So she moves to the farm. Because she needs money, she has no choice but to sell the "good" horses. She's left with only the 5 half-breeds from the "accidental breeding" 6 years earlier. And this is where her story with the horses begins.

    So I really won't need to worry about gestational periods etc. Cathy end up with 5 half-breed horses that everyone is telling her are basically worthless for breeding or farming. But she does use them for farming and she succeeds in that.

    Of course, in the actual story there are love affairs and all sorts of other things going on. In fact, there a parallel story about a young boy who has ambitions of becoming a DVM. He had a crush on Cathy when she was 12, and he meets her again when she returns at 18, it's a bit older at 20 by then. So there's romance, tragedy, and it's laced with human interest stories of all these different characters, not to mention that even the 5 half-breed horses become 5 very special individual characters in their own right. The real focus of the story is on Cathy's intimate and intense relationship with these horses which the reader will come to love individually in their own right. All the rest is just "fill".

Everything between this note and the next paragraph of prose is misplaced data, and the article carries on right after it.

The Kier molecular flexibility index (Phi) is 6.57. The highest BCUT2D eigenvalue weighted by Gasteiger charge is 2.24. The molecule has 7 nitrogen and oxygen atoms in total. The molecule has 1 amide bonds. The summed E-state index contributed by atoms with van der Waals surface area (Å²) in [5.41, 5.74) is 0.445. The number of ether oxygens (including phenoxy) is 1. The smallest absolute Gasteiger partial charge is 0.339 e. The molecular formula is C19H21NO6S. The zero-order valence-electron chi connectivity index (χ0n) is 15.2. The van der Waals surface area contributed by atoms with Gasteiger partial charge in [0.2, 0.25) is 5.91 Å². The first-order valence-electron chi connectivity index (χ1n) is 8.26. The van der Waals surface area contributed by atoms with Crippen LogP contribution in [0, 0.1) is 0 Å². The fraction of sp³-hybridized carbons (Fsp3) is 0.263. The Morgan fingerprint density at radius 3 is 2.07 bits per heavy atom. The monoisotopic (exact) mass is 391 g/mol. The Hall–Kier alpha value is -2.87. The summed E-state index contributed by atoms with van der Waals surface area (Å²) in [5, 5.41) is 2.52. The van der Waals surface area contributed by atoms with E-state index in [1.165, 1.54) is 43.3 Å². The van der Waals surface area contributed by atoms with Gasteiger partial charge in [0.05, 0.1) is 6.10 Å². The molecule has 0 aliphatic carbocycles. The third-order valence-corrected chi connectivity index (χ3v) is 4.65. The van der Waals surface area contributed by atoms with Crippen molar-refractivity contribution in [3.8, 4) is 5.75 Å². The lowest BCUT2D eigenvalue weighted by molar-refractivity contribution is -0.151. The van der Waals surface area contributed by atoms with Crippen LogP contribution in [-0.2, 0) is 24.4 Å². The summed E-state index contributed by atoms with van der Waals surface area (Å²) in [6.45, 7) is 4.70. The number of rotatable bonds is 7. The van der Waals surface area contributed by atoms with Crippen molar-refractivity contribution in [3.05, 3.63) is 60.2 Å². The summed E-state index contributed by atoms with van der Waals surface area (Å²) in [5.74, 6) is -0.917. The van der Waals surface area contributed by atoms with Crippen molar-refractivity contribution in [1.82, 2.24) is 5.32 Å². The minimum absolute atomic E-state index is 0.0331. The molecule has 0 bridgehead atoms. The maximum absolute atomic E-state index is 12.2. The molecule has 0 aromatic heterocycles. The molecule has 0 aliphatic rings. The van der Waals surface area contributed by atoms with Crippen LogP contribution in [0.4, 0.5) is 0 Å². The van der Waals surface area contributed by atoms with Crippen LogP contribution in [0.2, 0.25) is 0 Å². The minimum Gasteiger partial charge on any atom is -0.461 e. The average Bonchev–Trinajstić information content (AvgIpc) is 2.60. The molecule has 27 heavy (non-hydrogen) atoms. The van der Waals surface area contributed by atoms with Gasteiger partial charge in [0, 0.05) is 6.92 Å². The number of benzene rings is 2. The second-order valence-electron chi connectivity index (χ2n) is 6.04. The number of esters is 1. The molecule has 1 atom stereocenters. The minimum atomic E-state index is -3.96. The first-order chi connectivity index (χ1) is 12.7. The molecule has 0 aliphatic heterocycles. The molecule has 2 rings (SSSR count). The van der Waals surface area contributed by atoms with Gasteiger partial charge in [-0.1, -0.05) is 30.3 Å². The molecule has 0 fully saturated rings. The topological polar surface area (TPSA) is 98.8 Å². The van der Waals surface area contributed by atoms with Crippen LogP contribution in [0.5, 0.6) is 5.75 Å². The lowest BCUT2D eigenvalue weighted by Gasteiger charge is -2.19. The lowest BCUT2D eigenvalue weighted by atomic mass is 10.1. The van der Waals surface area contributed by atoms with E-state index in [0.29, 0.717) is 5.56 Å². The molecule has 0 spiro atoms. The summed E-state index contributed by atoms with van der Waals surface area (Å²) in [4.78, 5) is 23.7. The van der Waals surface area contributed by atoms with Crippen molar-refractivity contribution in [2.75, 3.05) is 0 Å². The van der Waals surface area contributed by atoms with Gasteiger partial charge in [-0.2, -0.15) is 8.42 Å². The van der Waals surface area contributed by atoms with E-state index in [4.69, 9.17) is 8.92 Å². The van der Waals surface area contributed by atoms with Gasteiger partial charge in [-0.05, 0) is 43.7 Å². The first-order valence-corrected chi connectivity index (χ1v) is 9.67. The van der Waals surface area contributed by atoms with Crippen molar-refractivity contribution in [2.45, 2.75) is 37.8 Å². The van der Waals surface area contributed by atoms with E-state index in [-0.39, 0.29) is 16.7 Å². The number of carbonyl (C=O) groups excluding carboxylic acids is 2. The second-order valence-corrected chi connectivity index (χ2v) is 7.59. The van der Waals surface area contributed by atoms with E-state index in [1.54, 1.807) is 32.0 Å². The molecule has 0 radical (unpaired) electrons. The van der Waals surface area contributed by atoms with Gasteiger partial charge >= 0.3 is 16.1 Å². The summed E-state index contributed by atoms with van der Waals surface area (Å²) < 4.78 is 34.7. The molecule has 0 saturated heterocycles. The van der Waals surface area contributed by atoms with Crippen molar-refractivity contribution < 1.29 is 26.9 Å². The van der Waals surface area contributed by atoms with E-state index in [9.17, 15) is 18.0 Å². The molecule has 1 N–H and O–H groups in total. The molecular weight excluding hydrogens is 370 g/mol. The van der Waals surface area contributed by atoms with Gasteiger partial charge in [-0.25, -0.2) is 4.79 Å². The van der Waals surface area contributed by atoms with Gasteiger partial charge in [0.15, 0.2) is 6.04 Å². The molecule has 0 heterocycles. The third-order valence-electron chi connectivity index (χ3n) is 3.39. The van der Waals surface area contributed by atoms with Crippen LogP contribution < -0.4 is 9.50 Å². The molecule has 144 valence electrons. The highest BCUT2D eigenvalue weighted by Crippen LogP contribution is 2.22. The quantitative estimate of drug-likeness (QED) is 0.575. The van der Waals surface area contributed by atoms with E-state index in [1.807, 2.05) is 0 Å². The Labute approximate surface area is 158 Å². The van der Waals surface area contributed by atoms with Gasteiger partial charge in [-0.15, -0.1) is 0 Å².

Well, Todd (the boy who wants to become the DVM) is actually a whole story in and of himself going on parallel to Cathy's story. I guess it's no secret that they fall in love at the end. How could they not? They both have a very deep love of nature and animals.

    So from a horse point of view, all I need is a story of how Cathy ends up with 5 very special half-breed horses that everyone else thinks are basically worthless (for breeding or farming). But Cathy proves them wrong and makes wonderful farm horses out of them. She, of course, has help from one of grandma's old farm hands.

    So the horse part of the story will be believable then? That's really my only reason for posting here. I didn't want to write this story and have horse enthusiasts saying "No way!"
         
        06-05-2008, 07:10 PM
      #10
    Showing
    Sounds great! I'm excited to see the final product!